• @AdrianMole fair point, only that here no post was deleted (as I guess the moderators can subsequently do, especially if they agree, even when disputing the flag). Updated post to clarify this. – desertnaut May 18 at 0:19
  • @desertnaut The quoted chatroom message was, to be fair, just a chatroom message. I'm sure there are other, similar circumstances where the handling moderator doesn't want either the flagger or the poster penalized - which seems likely in your case. – Adrian Mole May 18 at 0:21
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    I've also heard 'rumours' that "disputed" spam flags are something of a rarity; collectibles, even! (I have two.) – Adrian Mole May 18 at 0:23
  • @AdrianMole seems likely indeed, especially if we count that the user affiliation was neither directly apparent nor in any case communicated in the flag. And yeah, now I have two of these, too! :) – desertnaut May 18 at 0:24
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    Could be new badges: 50 disputed spam flags earns the "Spammer in the Works" silver badge; can't think of a suitable name for the gold version (at 500). Maybe "The Renegade?" – Adrian Mole May 18 at 0:26
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    @AdrianMole rumours seem to be wrong, currently I've got 111 disputed spam flags, I just checked – gnat May 18 at 9:21
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Ultimately, yes, these posts by the user technically qualify as spam under our strict definition of spam which requires disclosure when affiliated with what you are linking (assuming I've correctly identified the user and posts). However, flagging these posts as spam is really not the best course of action, IMO.

Better: Leave a comment reminding the user about the disclosure requirement

This user has >20k reputation and more than 1,100 posts on Stack Overflow. Of those, 24 posts link to this GitHub repository, with some moderately recent edits to old answers to add a link. That's not the profile of someone who is here, or who has been here, primarily to promote their stuff. It is consistent with someone who's put a lot of work into a project and found it relevant to questions they answer, previously answered, or even that they are selecting to answer some questions where it's relevant (but that's not all they are answering). In other words, the issue here appears that the user is just not disclosing affiliation in otherwise good posts.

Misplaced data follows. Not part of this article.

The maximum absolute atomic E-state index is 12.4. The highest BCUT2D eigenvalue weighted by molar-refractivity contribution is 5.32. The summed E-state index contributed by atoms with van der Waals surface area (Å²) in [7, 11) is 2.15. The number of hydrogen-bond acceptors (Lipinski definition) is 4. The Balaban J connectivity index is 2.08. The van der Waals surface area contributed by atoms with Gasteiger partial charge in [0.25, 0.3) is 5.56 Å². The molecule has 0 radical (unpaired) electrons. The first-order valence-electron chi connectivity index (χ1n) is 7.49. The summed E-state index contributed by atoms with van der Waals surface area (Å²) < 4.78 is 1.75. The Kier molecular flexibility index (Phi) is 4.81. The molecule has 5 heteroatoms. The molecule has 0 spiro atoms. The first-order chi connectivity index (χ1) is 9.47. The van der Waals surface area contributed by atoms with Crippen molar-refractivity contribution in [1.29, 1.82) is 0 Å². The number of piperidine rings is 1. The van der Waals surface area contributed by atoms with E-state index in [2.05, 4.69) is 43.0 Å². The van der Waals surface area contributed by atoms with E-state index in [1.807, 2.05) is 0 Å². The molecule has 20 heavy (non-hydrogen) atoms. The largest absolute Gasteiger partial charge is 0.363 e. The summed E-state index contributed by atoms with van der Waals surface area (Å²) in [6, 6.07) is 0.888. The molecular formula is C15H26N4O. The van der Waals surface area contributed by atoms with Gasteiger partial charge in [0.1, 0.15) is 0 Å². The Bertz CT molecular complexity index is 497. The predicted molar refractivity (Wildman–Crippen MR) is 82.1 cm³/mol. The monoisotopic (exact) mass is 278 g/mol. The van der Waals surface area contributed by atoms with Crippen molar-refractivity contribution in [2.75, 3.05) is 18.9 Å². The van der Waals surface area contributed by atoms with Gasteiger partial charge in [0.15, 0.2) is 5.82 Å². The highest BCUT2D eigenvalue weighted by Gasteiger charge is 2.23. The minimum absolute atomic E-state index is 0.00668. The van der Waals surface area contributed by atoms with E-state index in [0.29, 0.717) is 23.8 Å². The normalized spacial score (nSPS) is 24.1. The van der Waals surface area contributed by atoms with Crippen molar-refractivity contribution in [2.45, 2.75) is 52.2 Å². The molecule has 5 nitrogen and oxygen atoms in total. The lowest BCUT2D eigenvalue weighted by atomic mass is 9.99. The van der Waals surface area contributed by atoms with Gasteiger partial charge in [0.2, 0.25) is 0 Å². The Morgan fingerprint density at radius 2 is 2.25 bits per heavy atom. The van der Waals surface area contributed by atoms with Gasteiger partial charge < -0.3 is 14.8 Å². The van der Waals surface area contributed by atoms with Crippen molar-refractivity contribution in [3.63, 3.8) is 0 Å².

IMO, that makes the goal here to educate the user about the disclosure requirement and get them to start adding disclosure into the posts they create which link to the repository.

What I prefer to do is leave a comment to the user reminding them that there's a requirement for disclosure of affiliation. In this case, the comment I'd probably use is:

It appears you're affiliated with the GitHub repository linked here. When linking to something you're affiliated with, you must disclose that affiliation in your post. Without affiliation disclosure, it's technically considered spam. Please see: What signifies "Good" self promotion? and the help center on self-promotion. Disclosure must be explicit, but doesn't need to be formal. When it's something like this, disclosure can just be something like "…, a repository I contribute to", etc. Please [edit] your post(s) to include disclosure.

I'll then schedule a revisit to the post in a couple/few days (following the post may also help, as you'll be notified of edits). If the user doesn't edit in that time, and has visited the site, then I'll consider more significant responses. If they haven't visited the site, I'll probably just wait a few more days. The more significant response can be anything from just editing disclosure into their posts (this all assumes the posts are good content, which here they generally appear to be), to raising a custom moderator flag where I explain the situation, including linking to where I commented and a link to a search showing the affected posts.

If not willing to comment, raise a custom mod-flag, not a spam flag

If I didn't want to take the responsibility for leaving such a comment, then I'd raise a custom mod-flag and, again, explain. However, my experience is that most people who are here to actually participate in Stack Overflow/Stack Exchange react well to just being politely reminded about the requirement, and asked to add disclosure.

Basically, the options available to a moderator when handling a spam flag are quite limited. They also get limited information, other than that someone thinks the post is spam. IMO, spam flags really should be reserved for things that are clearly spam, as there's really not room for nuance in response to them, and they have significant penalties when upheld.

Raising a spam flag in this type of situation also requires the moderator to duplicate all the research which you've already done, happen to find the same things you found, and it requires that the moderator realizes that such research is necessary on this particular post. Just raising a spam flag here opens up a significant possibility of not properly communicating the problem to the moderator, has a significant risk of having the flag declined, and makes more work for our moderators, much of which wouldn't be necessary if you communicate the results of the effort you've already made. The only way to communicate that information privately to moderators is to raise a custom mod-flag.